Dramatic irony occurs when the audience knows more about the situation in a literary work than the characters do. Indeed, dramatic irony is built right into the title of Buchi Emecheta's novel Second-Class Citizen, and it is also woven directly into the plot.
The story's protagonist, Adah, has major dreams. She wants to go to college and live in England and become a writer. Her high social status in Nigeria allows her the opportunity for at least some education, though she has to fight her family to go to school and her school days are limited by her parents' deaths. Even with her unfinished education, Adah is considered a first-class citizen in Nigeria, and she has a job that pays well even after she marries Francis and must leave school.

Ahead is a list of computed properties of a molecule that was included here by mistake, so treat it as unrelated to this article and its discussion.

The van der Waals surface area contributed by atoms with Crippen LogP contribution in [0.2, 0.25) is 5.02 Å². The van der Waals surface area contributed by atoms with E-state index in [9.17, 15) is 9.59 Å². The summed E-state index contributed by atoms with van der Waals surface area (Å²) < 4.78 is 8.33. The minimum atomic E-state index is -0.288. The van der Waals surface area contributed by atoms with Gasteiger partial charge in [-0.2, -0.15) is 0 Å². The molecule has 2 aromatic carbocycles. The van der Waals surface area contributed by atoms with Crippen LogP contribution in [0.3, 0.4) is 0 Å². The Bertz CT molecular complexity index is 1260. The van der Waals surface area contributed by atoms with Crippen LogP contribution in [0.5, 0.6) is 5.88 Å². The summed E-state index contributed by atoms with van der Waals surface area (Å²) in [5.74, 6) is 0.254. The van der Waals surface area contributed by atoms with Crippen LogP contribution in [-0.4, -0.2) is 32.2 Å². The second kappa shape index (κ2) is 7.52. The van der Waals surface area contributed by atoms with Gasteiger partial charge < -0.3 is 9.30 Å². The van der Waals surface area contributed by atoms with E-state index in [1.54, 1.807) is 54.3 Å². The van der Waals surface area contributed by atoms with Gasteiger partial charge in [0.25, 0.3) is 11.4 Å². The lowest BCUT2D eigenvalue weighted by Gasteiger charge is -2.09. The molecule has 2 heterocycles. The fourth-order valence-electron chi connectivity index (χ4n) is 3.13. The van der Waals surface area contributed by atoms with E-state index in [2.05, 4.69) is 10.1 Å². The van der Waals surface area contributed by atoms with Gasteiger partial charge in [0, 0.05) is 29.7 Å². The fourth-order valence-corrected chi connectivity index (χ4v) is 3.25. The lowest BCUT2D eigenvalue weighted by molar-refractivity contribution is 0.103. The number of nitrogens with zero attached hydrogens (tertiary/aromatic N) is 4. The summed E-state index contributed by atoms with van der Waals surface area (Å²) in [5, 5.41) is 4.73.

Yet the story's title is Second-Class Citizen. Readers, therefore, know that Adah's status will not last, particularly after she and Francis move to England. We readers know that the situation Adah will face in Britain is far different from what she imagines.
Adah believes that life in England will be wonderful. She dreams of furthering her education, getting a good job, and finding more opportunities for her children. Yet we readers are forced to smile sadly at Adah's hopes because we know that in England, she will encounter prejudice like she has never known before. We know that because she is Nigerian, she will be considered a second-class citizen and that life will be very different from the privileged position she held in Nigeria. Herein lies the dramatic irony, at least for a while—readers know what Adah does not.